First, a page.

The Houthis have received multiple groups of Iranian-sourced weapon systems, according to Paes. This includes systems that form the backbone of their “strategic arsenal” of cruise and ballistic missiles and drones, as well as anti-tank guided missiles, small arms and light weapons, and ammunition. Based on the result of interdictions, Paes assessed that the Houthis’ missile manufacturing capability has improved over time: whereas the group used to smuggle components for complete missile systems, there has been a more recent trend towards smuggling spare parts, such as engines and electronics.

Paes explained the various pathways by which weapons have reached the Houthis. The major maritime route involves the use of traditional cargo vessels called dhows. Typically, the dhows depart from Iranian ports and sail towards the coast of Somalia, where the crews transfer the weapons onto smaller vessels. From there, they travel north, offloading their cargo on a secluded beach on the South coast of Yemen. Once on land, the cargo is then smuggled by criminal groups across the desert into Houthi controlled areas.

But this is not the only route. Some goods also reach the Houthis overland via Oman, entering Yemen through one of two official border crossings. In these cases, the weapons have been concealed under commercial cargo to escape the scrutiny of border guards.

Paes said that, because both the maritime and land pathways cross through areas nominally under the control of the internationally recognized Yemeni government, greater international support for Yemeni security forces could result in the interception of more shipments before they reach the Houthis’ hands. Improvements to national and multilateral export control regimes for dual-use goods that can be used in missiles and drones (often electronic components of Western origin), could also serve as a filter restricting the Houthis’ supplies—and would also be applicable to U.S. and European efforts to prevent those same goods reaching Iran and Russia.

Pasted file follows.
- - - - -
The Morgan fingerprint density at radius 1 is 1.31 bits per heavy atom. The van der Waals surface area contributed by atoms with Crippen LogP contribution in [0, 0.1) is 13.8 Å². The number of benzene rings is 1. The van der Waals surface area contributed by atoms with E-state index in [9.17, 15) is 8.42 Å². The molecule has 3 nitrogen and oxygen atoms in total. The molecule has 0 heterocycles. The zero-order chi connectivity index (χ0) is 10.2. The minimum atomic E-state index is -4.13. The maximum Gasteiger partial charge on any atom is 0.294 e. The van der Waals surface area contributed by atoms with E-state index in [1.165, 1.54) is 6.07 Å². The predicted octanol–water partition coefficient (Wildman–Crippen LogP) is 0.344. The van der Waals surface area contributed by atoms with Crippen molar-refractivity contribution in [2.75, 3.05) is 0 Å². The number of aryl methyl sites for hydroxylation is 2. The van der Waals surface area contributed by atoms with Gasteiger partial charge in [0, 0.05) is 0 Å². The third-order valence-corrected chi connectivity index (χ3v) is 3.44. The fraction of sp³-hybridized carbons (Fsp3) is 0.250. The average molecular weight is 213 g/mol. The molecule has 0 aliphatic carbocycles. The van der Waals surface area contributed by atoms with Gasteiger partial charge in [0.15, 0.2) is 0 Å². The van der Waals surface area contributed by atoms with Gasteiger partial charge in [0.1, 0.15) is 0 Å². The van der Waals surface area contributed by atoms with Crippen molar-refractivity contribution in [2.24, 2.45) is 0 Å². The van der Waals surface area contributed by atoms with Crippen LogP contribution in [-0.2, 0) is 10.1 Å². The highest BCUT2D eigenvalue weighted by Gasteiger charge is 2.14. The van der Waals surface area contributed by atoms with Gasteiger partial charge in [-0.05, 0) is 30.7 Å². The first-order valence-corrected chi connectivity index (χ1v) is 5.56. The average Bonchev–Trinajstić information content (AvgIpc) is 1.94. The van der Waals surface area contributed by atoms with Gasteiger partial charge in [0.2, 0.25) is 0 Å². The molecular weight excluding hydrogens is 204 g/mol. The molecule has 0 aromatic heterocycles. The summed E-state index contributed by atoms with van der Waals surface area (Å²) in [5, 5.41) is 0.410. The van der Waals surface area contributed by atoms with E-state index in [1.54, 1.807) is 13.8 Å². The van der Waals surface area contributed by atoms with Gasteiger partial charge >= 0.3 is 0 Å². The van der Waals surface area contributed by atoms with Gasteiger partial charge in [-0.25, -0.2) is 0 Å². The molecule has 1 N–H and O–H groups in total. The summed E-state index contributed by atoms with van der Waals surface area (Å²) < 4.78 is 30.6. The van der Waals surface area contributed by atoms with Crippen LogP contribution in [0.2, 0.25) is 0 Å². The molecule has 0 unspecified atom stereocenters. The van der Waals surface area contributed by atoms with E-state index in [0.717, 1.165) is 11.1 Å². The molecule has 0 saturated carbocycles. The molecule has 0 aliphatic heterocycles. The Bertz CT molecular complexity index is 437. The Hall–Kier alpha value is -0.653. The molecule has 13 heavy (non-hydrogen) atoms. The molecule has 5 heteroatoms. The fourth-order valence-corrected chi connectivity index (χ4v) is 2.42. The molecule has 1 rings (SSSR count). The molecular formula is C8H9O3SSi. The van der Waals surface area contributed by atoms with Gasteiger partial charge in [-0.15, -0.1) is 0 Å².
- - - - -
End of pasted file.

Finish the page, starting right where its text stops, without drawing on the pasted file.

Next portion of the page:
With respect to Red Sea shipping, Paes explained that there was precedent for the Houthi missile and UAV attacks that have been going on since last fall. In fact, the group had carried out dozens of attacks against vessels going back to 2017. But he said the sheer number—almost 100 since November—was remarkable.

In Paes’s assessment, although the U.S.-led coalition’s strikes since January have degraded the Houthis’ capabilities, ending the present threat to global maritime commerce will ultimately require a political solution. But better application of naval anti-smuggling operations, local capacity-building, and strengthened export control systems can hinder the emergence of similar threats over the long run.

Expert Bio

Wolf-Christian Paes is a Senior Fellow for Armed Conflict at the International Institute for Strategic Studies (IISS). From 2018 until 2023, he served as the arms expert on the U.N. Panel of Experts on Yemen, where he monitored the sanctions regime imposed by the U.N. Security Council and reported on maritime security. Prior to that, he was the Head of Advisory Services at the Bonn International Center for Conflict Studies (BICC).